The University of Zimbabwe was established in 1955 through a Royal Charter as the University College of London. It is the oldest institution of higher education in the country.
It is a State university and is therefore largely funded by Government, particularly for capital development. With the unfavourable economic climate that has prevailed for almost two decades, the institution is increasingly relying on its own revenue, largely from the fees paid by students as well as donations from well-wishers and strategic partners. It is a comprehensive academic institution with nine Faculties and one college. Its student enrolment which stood at 2,280 at the attainment of the country’s Independence in 1980, has grown to 17,800 and is projected to further increase to 22,00 by 2020. Its current enrolment is comprised of 15,200 undergraduate and 2,600 postgraduate students. Among its academic staff are 108 professors and 245 with PhD qualifications. Its female enrolment increased from 22.3% in 1980 to the current 62%.
Main Priorities and Focus
According to the 2016-2020 Strategic Plan, the University has prioritized Post-Graduate Training, Innovative Research, Industrial Attachment, and Entrepreneurship, Talent Management, and ICT Innovation and Integration as its top five thrusts, in that order. It states its intention to, “… nurture and produce ethical Graduates with exceptional academic, citizenship and entrepreneurial skills ….” in line with its Vision. The University strives to be ranked among the top 10 universities in Africa by 2020 (it is currently outside the top 30, according to the Times Education Supplement 2017).
Ways of organizing and managing the HEI
The University operates through a committee structure in which decision making is decentralised from Central Administration to Departmental level. While the Council is responsible for the institutional overall policies and major approvals regarding administrative and strategic issues, the University Senate is responsible for all academic matters. All new programmes and review of existing ones as well as research, teaching and learning as well as community engagement fall under the responsibility of Senate. The Vice-Chancellor chairs Senate and may sometimes delegate the function to the Pro Vice-Chancellor but remains accountable. Faculties are represented by their Respective Deans, Chairpersons and Professors. Senate receives recommendations from the Academic Committee which is responsible for the initial deliberations of submissions and issues from Faculties which in turn oversee the operations of their Departments. Departmental committees report to the Departmental Board which in turn reports to the Faculty committees and Board.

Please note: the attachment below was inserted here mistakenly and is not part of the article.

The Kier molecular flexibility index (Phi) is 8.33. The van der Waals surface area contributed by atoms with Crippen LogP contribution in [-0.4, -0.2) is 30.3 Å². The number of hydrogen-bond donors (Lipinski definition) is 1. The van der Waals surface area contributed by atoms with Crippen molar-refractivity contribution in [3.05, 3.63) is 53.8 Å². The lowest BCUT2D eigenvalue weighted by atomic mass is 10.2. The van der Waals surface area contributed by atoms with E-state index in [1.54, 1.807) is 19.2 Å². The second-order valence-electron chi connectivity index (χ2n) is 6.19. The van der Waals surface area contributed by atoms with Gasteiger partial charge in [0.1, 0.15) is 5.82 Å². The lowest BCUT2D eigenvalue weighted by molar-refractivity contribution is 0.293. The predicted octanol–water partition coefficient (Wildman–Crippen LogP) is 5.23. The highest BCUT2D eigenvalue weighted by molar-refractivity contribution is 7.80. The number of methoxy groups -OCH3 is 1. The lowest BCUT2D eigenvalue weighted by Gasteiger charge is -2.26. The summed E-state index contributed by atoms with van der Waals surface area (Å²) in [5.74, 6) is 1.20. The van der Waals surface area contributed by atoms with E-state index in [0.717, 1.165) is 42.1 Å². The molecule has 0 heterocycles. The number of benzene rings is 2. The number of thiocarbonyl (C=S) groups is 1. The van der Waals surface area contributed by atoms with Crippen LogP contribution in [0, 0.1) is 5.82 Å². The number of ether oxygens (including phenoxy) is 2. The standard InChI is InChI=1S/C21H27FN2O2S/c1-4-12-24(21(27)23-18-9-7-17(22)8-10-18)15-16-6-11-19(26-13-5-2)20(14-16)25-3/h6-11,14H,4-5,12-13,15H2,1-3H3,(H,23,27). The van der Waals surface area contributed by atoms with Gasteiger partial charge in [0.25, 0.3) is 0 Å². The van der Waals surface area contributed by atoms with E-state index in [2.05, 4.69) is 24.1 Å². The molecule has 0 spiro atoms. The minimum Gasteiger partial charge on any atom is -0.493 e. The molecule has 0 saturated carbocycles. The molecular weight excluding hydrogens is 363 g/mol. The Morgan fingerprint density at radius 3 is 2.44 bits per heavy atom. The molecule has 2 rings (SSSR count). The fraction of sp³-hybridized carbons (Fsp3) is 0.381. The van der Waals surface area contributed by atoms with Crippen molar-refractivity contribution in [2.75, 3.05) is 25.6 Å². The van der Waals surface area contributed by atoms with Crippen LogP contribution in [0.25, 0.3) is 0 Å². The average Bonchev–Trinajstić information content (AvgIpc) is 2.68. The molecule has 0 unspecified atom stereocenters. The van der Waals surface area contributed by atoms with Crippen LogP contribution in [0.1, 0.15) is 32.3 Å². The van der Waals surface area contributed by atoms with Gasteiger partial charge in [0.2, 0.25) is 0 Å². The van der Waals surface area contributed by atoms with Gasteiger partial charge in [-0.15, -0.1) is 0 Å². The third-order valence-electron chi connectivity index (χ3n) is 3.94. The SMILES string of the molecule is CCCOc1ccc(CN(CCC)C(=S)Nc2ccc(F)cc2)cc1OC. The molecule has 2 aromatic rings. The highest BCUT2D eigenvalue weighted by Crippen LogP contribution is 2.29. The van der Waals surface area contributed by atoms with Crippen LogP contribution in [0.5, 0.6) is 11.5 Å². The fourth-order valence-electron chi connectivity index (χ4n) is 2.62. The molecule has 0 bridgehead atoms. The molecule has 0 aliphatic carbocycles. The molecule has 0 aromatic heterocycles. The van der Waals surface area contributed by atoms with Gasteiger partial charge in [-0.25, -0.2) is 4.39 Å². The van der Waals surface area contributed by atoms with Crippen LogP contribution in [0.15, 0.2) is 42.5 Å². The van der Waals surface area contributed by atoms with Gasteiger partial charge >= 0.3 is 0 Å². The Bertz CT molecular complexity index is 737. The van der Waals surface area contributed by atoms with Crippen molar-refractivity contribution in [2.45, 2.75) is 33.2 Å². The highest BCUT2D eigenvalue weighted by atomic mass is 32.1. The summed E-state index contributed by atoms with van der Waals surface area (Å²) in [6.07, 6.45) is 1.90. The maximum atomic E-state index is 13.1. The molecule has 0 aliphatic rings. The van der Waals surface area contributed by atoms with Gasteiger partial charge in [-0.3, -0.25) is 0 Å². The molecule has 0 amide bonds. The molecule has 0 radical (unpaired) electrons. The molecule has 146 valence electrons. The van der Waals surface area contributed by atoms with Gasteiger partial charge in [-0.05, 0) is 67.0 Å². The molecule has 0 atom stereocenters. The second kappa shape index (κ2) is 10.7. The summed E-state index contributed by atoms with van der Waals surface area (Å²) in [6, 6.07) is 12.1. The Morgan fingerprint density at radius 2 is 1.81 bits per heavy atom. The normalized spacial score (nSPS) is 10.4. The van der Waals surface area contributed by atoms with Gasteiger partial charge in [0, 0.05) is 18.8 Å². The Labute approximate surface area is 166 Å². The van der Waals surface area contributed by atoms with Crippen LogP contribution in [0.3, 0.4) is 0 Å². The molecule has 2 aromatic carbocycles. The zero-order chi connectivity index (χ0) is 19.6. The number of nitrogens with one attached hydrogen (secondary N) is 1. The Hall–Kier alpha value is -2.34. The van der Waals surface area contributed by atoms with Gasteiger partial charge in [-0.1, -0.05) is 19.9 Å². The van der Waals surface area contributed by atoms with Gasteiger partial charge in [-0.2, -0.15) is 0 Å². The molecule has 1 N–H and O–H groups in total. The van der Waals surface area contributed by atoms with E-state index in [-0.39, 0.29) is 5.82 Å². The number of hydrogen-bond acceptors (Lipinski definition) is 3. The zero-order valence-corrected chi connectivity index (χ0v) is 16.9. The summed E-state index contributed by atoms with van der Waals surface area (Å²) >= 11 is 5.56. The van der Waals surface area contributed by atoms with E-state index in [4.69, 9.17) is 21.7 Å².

Relevant recent changes and developments in policy and/or practice:
The University has put a new thrust in becoming increasingly self-reliant instead of continuing to expect Government funding which has been dwindling due to the persistent macro and micro economic challenges for almost two decades. As it states in the current Strategic Plan, “We are expected to do more with less”. It is no longer ‘business as usual’. Also, in line with recent Government policy thrust espoused through the Ministry of Higher and Tertiary Education, Science and Technology Development, the University Research is now required to be heavily skewed towards applied research with tangible outputs that contribute to national development. Academic activities are expected to be linked to national and community needs and challenges.
Main contactCharles Muchemwa Nherera
University of Zimbabwe
630 Churchill Avenue